It’s the survival of the fittest and the fastest on these roads. Many dents later, I have learned some important lessons:

–don’t try to overtake the autorickshaw in front of you, because if you do, he’ll just creep up on you, accelerate,  and overtake you from the left.

–When you approach an intersection, always assume that a madly out-of-control vehicle lurks at the turning, waiting to plough right into your approaching vehicle.

Never allow make the mistake of allowing yourself to get sandwiched between two racing buses.

–If a motorcyclist has made up his mind to cross your vehicle at right angles just when you’re trying to get ahead in the traffic, nothing is going to make him change his mind. Your stasis is his advantage, even more so when there are 4 people traveling on his bike.

–Always accelerate at an intersection, otherwise you will end up waiting for all the other cars to pass you by.

Haruki Murakami/What I Talk About When I Talk About Running

I don’t think that reading two Japanese writers (neither of whom I had read earlier) in close succession can be called “bingeing” on Japanese writers, but that’s what I thought I was doing when I read Kazuo Ishiguro’s Artist of the Floating World, Remains of the Day, and Never Let Me Go as well as Haruki Murakami’s What I Talk About When I Talk About Running within the span of a couple of months. They are both immensely talented writers, but in different ways. Ishiguro is deeply interior, even dark at times, extremely focussed on the streams of consciousness of his characters; Murakami, based on the one work I have read, has a more playful, teasing, light-hearted and comic style.

What does he think about when he runs, or when he thinks about running? In his typical, teasing style, he says: Nothing. Nothing at all.

“I’m often asked what I think about when I run. Usually, the people who ask this have never run long distances themselves. I always ponder the question. What exactly do I think about when I’m running? I don’t have a clue.

On cold days I guess I think a little about how cold it is. And about the heat on hot days . . . And occasionally, hardly ever, really, I get an idea to use in a novel. But really as I run, I don’t think much of anything worth mentioning.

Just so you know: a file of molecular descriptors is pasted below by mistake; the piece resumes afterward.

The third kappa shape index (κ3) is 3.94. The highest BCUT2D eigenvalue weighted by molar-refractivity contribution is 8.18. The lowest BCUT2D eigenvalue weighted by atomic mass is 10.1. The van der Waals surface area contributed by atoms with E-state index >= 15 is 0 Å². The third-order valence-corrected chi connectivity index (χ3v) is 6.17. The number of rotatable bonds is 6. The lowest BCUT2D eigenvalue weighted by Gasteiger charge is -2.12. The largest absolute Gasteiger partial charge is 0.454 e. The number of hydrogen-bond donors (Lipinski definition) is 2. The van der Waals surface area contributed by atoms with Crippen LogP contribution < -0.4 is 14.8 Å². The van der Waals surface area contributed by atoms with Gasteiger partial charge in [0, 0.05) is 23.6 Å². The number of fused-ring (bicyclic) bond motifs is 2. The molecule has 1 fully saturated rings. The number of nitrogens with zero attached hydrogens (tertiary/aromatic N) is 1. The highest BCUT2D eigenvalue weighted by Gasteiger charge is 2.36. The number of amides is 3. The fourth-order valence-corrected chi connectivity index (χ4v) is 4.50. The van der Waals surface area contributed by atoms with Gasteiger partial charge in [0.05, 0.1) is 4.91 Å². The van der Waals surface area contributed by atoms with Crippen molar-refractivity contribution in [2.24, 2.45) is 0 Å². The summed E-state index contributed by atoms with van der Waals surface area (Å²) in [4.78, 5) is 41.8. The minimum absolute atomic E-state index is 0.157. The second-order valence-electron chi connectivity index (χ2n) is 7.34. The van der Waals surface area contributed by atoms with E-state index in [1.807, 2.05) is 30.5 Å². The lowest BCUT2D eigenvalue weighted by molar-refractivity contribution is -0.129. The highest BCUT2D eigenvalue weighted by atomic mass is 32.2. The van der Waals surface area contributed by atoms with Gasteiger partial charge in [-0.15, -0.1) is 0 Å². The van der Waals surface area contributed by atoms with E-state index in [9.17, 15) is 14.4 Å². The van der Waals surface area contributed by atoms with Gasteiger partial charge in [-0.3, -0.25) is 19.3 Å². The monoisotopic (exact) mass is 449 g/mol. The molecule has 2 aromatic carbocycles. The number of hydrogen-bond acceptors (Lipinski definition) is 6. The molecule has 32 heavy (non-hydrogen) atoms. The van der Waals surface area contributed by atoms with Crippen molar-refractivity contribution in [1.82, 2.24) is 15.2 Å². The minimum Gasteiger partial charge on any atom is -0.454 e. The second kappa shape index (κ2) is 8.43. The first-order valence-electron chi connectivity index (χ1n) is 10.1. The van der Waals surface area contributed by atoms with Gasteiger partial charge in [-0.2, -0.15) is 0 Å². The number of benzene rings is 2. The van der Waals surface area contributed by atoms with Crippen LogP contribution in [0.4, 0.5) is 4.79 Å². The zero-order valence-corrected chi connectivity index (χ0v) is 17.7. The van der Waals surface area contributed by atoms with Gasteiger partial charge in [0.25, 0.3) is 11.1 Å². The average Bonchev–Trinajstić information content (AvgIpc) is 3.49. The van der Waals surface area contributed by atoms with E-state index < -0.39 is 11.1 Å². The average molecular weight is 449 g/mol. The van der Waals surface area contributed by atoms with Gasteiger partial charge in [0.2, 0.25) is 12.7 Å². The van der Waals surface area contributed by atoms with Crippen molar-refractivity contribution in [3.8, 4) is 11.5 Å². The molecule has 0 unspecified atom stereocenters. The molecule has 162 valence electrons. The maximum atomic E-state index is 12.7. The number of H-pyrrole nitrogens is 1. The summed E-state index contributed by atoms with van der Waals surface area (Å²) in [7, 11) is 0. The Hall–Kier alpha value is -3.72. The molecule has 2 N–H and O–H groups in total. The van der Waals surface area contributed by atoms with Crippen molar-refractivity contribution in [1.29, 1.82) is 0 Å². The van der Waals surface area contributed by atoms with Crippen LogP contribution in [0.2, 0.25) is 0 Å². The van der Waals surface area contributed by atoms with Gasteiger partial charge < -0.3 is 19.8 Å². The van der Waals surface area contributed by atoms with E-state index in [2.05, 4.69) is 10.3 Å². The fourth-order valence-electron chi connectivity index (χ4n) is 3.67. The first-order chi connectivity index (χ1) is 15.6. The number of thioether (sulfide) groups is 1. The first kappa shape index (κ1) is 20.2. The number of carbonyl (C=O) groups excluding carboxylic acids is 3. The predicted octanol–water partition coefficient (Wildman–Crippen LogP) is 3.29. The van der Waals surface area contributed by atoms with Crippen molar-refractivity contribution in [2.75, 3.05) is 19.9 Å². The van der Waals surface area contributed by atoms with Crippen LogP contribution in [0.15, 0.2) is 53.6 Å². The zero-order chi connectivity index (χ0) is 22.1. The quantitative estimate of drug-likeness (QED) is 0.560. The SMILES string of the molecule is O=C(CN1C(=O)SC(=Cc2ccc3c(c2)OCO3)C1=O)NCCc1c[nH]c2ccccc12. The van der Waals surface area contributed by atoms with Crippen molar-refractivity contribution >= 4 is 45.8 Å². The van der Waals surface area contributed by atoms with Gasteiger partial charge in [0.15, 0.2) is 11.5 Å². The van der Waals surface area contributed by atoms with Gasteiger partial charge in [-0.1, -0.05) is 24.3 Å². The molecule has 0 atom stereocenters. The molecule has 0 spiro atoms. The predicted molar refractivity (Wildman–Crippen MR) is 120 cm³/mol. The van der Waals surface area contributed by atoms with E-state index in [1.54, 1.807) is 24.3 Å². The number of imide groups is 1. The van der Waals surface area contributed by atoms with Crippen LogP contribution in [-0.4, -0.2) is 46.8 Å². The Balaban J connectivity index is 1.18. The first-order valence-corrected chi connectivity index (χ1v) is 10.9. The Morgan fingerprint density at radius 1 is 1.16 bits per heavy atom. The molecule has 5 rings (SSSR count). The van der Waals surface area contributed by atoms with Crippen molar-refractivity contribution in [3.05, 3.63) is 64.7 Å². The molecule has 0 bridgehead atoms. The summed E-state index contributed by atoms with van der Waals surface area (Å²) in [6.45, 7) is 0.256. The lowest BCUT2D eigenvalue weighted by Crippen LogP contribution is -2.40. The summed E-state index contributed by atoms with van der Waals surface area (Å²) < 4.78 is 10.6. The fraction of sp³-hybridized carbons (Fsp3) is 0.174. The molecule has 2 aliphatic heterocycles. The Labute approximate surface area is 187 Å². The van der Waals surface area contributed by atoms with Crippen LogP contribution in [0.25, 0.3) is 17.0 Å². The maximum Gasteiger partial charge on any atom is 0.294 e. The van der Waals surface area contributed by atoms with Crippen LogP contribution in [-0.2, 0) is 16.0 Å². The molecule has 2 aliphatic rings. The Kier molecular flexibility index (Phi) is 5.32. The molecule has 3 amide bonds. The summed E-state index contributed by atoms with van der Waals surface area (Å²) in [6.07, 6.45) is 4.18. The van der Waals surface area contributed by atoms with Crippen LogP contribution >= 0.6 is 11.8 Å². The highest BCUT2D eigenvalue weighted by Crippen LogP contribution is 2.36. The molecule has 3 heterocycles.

I just run. I run in a void. Or maybe I should put it the other way: I run in order to acquire a void” (16-17).

So what you get is about 180 pages  about this void in a spartan style that is a cross between Raymond Chandler — who inspired the title of this work — and Ernest Hemingway; Zen-like ruminations on the nothingness of everyday life through the lens of a writer and runner. It’s a book that’s as hard to describe as it is to put down.

It then struck me, the other day, that what this book is about is learning to cultivate a certain “stick-with-it-ness,” a dogged digging in of the heels in the face of faint-heartedness. The doggedness with which Murakami runs and his perseverance with running are the “glue” that keep him grounded and take him forward, past adversity and obstacles. It makes me believe that so much success in life derives from this simple lesson:  DO NOT GIVE UP.

Eat Pray Love . . . Then Marry

I am now more than halfway through Elizabeth Gilbert’s latest book, Committed. I chanced upon it by accident while I was browsing at a bookstore last weekend. I have been a great fan of Eat Pray Love and have been looking around for something else to read by the same author.

Well, Committed pretty much “peels the onion” as far as marriage is concerned. Grandly renouncing the rose-tinted spectacles of romance, the author leaves no stone unturned in her quest to completely demythologize the world’s oldest and most revered institution — all in her own inimitable style. I must say that I envy her sense of humor and quick wit — both of which made Eat Pray Love such a resounding success.

The gist of Committed is that marriage is more often a curse than a blessing, especially for women. It’s something many women do because they feel that they have to. It’s a compulsion rather than a choice, a compulsion driven by thousands of years of rationalizations, injunctions, and decrees, as well as cultural stereotypes that leave no role for women other than as wives and mothers.  At the same time, there are, she acknowledges, good reasons to marry and to stay married:  children, companionship, stability, the experience of being a mother, the need for family — but these are not reasons that have ever appealed to her (and, dare I add, to me either).